Are there any variations for this game?
There are many things you can do for this game. First, the Civbots, which are Artificial Intelligence robots, that come in three difficulties (easy-Chieftain, medium-Noble, and hard-King) allow for a single player game. You could have these Civbots in a game by yourself, or add some to a game of human players.
Second, there are the Event cards, and they represent major things that have happened during the history of humanity that had major impacts on the world at large. In using these, you would draw one to take effect at the beginning of the game, and then at the beginning of each additional turn. Sometimes a specific action will cause the Event that was drawn to take place. These events can affect things like your Development levels, Wonders, Victory Points, and more. They can truly alter any players plans during the game!
Some game results:
Our games so far have been just amazing. The Civbot on the easiest mode (Chieftain) hung in during most of the game. It wasn't until the late game where it started falling behind. With our human games, it has been tit for tat with every decision being important. Everyone has felt that they don't want to be the one caught by the Revolution card, and have some of their actions and plans stopped. Another example is the game where I ended up behind the King Civbot (was playing against all 3 difficulty levels) and lost by less than 20 points! Players, including myself, feel the game is really well balanced to the aspects of risk versus reward. You could be playing it safe, and you will move at a decent, steady clip, while someone starts taking risks could be well rewarded, or leave themselves open with having cards tied up, or giving opportunities for other players to strike, such as raiding and war.
I like the fact that not only I had many options each turn, but that I was always considering the order to approach them, as, at any point, an opponent could stop the future of that turn outright by playing the revolution card. It seemed like everyone has to consider that each turn, and always try to figure out alternatives if that is played earlier than a player was ready for.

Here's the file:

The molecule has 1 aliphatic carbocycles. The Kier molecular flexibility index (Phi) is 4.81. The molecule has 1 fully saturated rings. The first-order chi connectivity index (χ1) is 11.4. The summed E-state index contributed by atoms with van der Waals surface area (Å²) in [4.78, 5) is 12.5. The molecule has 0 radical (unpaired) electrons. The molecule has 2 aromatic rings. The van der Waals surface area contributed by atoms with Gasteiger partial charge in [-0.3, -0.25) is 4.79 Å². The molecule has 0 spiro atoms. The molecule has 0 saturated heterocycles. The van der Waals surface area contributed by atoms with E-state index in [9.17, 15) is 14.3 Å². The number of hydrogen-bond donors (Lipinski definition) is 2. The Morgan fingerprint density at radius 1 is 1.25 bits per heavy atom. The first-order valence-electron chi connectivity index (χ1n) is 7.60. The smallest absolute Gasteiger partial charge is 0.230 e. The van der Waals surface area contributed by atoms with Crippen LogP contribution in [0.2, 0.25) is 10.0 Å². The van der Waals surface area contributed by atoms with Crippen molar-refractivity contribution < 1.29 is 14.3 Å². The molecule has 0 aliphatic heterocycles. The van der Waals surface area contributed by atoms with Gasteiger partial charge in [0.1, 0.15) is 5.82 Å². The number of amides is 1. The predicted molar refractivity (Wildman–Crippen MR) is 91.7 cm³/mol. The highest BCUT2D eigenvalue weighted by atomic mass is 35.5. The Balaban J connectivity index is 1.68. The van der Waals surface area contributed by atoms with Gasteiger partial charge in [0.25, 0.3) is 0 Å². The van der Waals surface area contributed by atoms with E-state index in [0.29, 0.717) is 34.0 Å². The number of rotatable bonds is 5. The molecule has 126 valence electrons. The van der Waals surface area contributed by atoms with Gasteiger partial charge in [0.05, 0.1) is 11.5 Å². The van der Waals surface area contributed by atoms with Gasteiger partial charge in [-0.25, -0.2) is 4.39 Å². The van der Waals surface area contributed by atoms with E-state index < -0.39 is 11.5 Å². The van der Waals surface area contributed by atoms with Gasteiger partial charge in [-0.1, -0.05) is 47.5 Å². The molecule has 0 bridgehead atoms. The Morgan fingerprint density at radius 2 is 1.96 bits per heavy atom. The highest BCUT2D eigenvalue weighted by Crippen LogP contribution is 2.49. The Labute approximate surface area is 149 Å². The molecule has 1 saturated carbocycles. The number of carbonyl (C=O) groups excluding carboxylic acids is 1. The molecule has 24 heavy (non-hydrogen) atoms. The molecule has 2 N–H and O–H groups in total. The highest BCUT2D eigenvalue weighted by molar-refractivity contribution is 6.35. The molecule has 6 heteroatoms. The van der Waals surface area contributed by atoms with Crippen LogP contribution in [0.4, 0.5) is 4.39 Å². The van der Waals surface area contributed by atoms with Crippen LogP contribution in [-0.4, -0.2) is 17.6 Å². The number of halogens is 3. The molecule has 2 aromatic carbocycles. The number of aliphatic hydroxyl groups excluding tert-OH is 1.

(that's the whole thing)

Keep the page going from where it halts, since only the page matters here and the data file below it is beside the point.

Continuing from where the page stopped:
It was also nice to have mechanisms easily recognizable, such as having the cards tap, or be turned when used (referring to using a Wonder power). You have many different fronts to worry about, your Military level, your Technology level, someone else moving into one of your territories, trying to have first in a given category, or trying to meet Leader adjectives for bonus Victory points. Your game will be rewarding, and not dull!
I would say first that this game stands alone in the Civilization building games for two reasons. One is the notion that all of your Civilization's resources have been accumulated into these Power Cubes, and I really liked that. Don't get me wrong, I love tracking all kinds of things in a game, in building my Empire up to be the very best in the game, but this was refreshing, and made it feel like I learned the game a little faster. Two is the Development Matrix, where not only were you worried about the X-axis (Technology Level, but moving along the Y-Axis (Military Level). So when one player went one way, you could go the other, and that wasn't necessarily a bad thing!
These aspects lend to a unique game experience where you are always considering the aspect of a race. A race to get to a certain level to allow yourself to use advanced powers on your cards. A race to meet the requirements on your Leader card to get bonus points. A race to perform all of your plans before another player calls the revolution, or will you do it to throw others off? Maybe you performed everything on your turn and then call the revolution, being very satisfied at a turn of well executed orders?
This is a game where timing matters, where strategy matters, where every turn matters, to stay in the race! With that knowledge I can say those who enjoy building Civilizations, who love streamlined empire building, who love playing cards (whether or not you get to follow through with the action), and who love a game where options are everywhere, but which one is the right one, will enjoy this game!
Thank you so much for reading this report on Historia by Marco Pranzo, published by GoldenEggGames!
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RET. SSG Jason L. Elliott (PaladinElliott)